Brent at GreatCircle.COM
Fri Mar 4 17:15:19 UTC 2005
What's the state of the art for automated network configuration and
management? What systems and tools are available, either freely or
commercially? Where are these issues being considered and discussed?
I'm not simply talking about network status monitoring systems like
HP OpenView, or device configuration monitoring systems like RANCID,
although those are certainly useful. Instead, I'm talking about
systems that will start from a description of how a network ought to
be configured, and then interact with the various devices on that
network to make it so; something like cfengine for network devices.
Over the last 15 years or so, much of the research in the system
administration field has focused on automation. It's now well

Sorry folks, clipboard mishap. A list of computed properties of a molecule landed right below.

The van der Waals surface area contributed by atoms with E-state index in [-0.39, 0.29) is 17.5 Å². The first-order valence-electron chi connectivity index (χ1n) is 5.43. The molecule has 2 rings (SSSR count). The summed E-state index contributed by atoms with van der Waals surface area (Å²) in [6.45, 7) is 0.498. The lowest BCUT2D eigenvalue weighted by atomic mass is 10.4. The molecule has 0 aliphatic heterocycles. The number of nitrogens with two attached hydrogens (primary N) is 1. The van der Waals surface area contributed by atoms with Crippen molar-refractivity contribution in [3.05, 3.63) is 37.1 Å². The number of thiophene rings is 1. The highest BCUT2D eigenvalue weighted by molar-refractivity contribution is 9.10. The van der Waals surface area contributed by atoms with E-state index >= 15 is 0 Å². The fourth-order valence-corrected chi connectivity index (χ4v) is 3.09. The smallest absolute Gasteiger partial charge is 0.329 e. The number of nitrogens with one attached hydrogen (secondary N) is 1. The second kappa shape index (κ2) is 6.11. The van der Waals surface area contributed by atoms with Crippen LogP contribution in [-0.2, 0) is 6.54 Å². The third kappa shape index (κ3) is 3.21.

accepted that a well-run operation doesn't manage 10,000 servers
individually, but rather uses tools like cfengine to manage
definitions of those servers and then create instances of those
servers as needed. In the networking world, though, most of us seem
to be still manually configuring (and reconfiguring) every device.
Luke A. Kanies does a good job of explaining the logic behind this
approach in an article he wrote a few years ago at
The key benefits that he sees from automation are:
1) Reducing the amount of time a given task requires.
2) Reducing the opportunity for error in a given task.
3) Reducing turnaround time for a given task.
4) Enhancing and perpetuating configuration consistency across
5) Providing a limited kind of process documentation.
I concur with him about all of those. I think these benefits
(particularly the 4th one, consistency) are critical if your goal is
to offer a reliable service (increasing MTBF and decreasing MTTR).
So, like I asked at the top, where are we on this?
Brent Chapman <Brent at GreatCircle.COM>
Great Circle Associates, Inc.
+1 650 962 0841
More information about the NANOG